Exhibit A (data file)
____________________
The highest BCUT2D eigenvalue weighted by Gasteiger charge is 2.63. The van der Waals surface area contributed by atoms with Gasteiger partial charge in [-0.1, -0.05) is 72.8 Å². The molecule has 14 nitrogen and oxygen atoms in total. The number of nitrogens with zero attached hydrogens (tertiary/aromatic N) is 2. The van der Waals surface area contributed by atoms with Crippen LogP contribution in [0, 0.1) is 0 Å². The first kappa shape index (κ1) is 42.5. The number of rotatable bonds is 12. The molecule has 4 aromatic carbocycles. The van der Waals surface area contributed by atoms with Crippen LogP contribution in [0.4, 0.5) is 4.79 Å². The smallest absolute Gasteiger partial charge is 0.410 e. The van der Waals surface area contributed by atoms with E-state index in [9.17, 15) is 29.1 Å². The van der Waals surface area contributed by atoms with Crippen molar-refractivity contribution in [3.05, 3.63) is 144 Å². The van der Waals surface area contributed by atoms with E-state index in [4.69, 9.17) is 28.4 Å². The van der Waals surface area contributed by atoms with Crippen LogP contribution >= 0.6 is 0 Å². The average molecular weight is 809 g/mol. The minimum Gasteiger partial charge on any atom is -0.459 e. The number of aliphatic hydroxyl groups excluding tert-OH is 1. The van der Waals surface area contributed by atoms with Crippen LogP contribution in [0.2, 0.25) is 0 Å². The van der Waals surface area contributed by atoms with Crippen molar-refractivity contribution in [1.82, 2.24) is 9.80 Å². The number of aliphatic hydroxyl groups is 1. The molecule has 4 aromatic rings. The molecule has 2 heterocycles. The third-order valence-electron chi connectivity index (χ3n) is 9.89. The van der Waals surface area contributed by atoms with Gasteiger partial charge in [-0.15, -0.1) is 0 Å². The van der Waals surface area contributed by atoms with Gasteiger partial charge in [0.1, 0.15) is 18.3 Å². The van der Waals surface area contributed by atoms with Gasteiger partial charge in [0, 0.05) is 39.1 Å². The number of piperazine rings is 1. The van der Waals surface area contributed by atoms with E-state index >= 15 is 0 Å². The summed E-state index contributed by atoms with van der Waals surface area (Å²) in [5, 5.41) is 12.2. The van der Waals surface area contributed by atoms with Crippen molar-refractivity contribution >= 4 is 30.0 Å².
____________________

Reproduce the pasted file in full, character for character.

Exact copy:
The highest BCUT2D eigenvalue weighted by Gasteiger charge is 2.63. The van der Waals surface area contributed by atoms with Gasteiger partial charge in [-0.1, -0.05) is 72.8 Å². The molecule has 14 nitrogen and oxygen atoms in total. The number of nitrogens with zero attached hydrogens (tertiary/aromatic N) is 2. The van der Waals surface area contributed by atoms with Crippen LogP contribution in [0, 0.1) is 0 Å². The first kappa shape index (κ1) is 42.5. The number of rotatable bonds is 12. The molecule has 4 aromatic carbocycles. The van der Waals surface area contributed by atoms with Crippen LogP contribution in [0.4, 0.5) is 4.79 Å². The smallest absolute Gasteiger partial charge is 0.410 e. The van der Waals surface area contributed by atoms with E-state index in [9.17, 15) is 29.1 Å². The van der Waals surface area contributed by atoms with Crippen molar-refractivity contribution in [3.05, 3.63) is 144 Å². The van der Waals surface area contributed by atoms with E-state index in [4.69, 9.17) is 28.4 Å². The van der Waals surface area contributed by atoms with Crippen LogP contribution >= 0.6 is 0 Å². The average molecular weight is 809 g/mol. The minimum Gasteiger partial charge on any atom is -0.459 e. The number of aliphatic hydroxyl groups excluding tert-OH is 1. The van der Waals surface area contributed by atoms with Crippen LogP contribution in [0.2, 0.25) is 0 Å². The van der Waals surface area contributed by atoms with Crippen molar-refractivity contribution in [1.82, 2.24) is 9.80 Å². The number of aliphatic hydroxyl groups is 1. The molecule has 4 aromatic rings. The molecule has 2 heterocycles. The third-order valence-electron chi connectivity index (χ3n) is 9.89. The van der Waals surface area contributed by atoms with Gasteiger partial charge in [-0.15, -0.1) is 0 Å². The van der Waals surface area contributed by atoms with Gasteiger partial charge in [0.1, 0.15) is 18.3 Å². The van der Waals surface area contributed by atoms with Gasteiger partial charge in [0, 0.05) is 39.1 Å². The number of piperazine rings is 1. The van der Waals surface area contributed by atoms with E-state index >= 15 is 0 Å². The summed E-state index contributed by atoms with van der Waals surface area (Å²) in [5, 5.41) is 12.2. The van der Waals surface area contributed by atoms with Crippen molar-refractivity contribution >= 4 is 30.0 Å².